Because the district court applied appropriate case law to appellant’s arguments and the record supports its findings, we affirm the district court’s conclusion that the area traversed by the police officers was not curtilage entitled to Fourth Amendment protection.

2. Reasonable Police Conduct

Furthermore, appellant contends that the police officers developed probable cause to believe the marijuana smoke was coming from appellant’s chimney only after illegally entering appellant’s curtilage. Even assuming the area traversed by the officers was curtilage, the Minnesota Supreme Court has held that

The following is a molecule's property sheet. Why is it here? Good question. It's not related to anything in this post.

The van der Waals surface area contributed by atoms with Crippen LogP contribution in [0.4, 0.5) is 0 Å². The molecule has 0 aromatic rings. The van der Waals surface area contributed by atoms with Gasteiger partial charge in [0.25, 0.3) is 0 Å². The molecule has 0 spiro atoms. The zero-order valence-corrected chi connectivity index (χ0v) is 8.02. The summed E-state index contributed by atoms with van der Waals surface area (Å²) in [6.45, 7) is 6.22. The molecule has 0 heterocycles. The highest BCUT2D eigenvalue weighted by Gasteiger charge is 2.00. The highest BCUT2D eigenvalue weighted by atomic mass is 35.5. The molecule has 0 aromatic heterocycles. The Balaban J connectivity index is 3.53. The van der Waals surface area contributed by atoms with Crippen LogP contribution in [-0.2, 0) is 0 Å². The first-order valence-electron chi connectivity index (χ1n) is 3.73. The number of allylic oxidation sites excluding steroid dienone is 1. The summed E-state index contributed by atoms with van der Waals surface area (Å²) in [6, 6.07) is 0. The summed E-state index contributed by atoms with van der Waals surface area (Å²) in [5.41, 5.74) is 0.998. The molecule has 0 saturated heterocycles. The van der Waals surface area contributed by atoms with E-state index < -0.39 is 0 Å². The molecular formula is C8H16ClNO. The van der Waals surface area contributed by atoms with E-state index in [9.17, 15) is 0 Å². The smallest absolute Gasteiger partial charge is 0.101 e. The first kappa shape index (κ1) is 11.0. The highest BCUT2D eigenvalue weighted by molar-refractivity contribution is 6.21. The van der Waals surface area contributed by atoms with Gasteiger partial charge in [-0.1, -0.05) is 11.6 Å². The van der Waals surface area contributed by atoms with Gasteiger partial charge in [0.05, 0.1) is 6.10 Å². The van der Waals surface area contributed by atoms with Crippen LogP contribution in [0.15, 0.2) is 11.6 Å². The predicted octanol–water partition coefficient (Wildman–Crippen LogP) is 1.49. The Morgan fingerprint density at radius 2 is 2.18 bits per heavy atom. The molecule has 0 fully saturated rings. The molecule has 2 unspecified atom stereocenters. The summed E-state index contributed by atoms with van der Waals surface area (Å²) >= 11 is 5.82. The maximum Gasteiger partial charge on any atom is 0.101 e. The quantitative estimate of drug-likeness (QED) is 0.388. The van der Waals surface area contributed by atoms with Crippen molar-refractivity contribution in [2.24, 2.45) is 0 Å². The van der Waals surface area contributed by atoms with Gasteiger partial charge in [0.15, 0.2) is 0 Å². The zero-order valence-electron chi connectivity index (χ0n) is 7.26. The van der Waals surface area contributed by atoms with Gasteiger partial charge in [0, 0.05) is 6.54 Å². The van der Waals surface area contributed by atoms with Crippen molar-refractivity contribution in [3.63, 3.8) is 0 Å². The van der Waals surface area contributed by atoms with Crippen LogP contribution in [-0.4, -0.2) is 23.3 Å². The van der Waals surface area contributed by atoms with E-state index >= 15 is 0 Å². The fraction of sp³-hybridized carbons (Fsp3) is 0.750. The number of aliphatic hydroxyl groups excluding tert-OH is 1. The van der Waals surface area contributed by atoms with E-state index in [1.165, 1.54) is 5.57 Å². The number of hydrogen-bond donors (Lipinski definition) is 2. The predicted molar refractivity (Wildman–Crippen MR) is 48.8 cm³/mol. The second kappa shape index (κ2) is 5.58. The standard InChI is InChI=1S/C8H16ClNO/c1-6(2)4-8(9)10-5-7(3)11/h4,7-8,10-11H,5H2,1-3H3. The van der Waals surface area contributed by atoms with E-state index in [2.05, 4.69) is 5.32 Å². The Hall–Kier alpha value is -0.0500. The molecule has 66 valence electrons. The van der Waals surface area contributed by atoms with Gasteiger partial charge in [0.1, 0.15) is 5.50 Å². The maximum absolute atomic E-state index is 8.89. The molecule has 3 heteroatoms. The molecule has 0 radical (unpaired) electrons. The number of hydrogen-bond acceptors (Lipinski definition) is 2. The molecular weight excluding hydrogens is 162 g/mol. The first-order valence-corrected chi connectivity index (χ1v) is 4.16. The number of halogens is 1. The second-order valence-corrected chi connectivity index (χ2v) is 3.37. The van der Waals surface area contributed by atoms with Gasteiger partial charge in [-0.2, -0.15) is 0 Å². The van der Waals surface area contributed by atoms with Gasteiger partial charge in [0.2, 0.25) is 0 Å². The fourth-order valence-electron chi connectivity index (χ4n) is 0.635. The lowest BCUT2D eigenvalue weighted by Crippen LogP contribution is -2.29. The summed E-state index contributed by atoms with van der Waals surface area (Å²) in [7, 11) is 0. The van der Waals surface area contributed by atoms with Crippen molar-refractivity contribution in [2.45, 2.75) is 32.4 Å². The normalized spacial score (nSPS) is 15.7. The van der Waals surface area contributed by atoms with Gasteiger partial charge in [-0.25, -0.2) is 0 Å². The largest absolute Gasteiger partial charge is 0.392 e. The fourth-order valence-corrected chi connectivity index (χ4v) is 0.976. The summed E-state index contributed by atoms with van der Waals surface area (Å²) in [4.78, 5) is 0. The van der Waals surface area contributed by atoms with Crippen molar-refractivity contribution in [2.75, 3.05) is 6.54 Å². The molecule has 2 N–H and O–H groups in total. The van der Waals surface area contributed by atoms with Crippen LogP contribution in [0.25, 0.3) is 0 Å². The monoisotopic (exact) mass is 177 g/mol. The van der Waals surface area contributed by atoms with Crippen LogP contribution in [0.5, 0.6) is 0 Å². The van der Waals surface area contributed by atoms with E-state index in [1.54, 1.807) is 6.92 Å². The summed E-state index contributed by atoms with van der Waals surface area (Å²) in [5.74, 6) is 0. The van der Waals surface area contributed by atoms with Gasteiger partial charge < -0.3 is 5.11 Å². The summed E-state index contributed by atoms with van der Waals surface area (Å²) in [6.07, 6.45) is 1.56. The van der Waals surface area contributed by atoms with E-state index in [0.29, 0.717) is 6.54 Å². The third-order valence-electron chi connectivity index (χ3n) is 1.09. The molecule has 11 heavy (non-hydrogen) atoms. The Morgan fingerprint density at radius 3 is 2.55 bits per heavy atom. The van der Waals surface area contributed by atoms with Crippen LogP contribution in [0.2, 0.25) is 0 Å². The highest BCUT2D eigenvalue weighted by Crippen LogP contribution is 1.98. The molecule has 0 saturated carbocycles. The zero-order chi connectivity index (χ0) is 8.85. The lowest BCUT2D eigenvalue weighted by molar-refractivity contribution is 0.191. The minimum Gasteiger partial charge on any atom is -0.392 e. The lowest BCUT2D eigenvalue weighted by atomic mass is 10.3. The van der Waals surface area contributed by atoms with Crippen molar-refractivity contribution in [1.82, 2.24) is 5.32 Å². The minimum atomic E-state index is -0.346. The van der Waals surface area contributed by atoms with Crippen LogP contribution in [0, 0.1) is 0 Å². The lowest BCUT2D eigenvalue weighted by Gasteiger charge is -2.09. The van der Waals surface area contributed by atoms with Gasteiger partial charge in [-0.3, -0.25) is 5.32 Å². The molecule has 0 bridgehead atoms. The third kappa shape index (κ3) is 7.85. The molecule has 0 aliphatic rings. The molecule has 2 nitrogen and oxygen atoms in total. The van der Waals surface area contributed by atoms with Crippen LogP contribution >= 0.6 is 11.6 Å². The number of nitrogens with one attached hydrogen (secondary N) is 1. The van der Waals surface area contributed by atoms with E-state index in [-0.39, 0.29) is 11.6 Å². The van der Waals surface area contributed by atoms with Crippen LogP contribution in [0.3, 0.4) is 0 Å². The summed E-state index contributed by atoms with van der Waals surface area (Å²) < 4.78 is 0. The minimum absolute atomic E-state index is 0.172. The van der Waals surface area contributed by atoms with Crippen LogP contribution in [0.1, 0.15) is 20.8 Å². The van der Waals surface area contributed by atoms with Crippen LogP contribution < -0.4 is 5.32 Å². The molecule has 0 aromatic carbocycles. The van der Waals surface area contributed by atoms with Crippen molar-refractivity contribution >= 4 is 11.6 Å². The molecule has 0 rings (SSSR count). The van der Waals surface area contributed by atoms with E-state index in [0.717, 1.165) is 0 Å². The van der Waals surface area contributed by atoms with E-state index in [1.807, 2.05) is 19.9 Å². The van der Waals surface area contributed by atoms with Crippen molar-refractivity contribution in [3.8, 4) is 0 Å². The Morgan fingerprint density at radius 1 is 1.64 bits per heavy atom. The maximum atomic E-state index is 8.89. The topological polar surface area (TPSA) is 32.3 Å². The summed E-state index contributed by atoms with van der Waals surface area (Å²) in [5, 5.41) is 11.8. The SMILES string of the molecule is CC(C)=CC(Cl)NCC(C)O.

police with legitimate business may enter the areas of the curtilage which are impliedly open to use by the public.  Thus, police may walk on the sidewalk and onto the porch of a house and knock on the door if they are conducting an investigation and want to question the owner, and in such a situation the police are free to keep their eyes open and use their other senses.

State v. Crea, 305 Minn. 342, 346, 233 N.W.2d 736, 739 (1975) (citation omitted). In addition, Minnesota courts have held that walking up a driveway or walkway with the intent to inquire with a homeowner concerning a complaint is reasonable police conduct. See State v. Alayon, 459 N.W.2d 325, 328 (Minn. 1990); State v. Buchwald, 293 Minn. 74, 78, 196 N.W.2d 445, 448 (1972).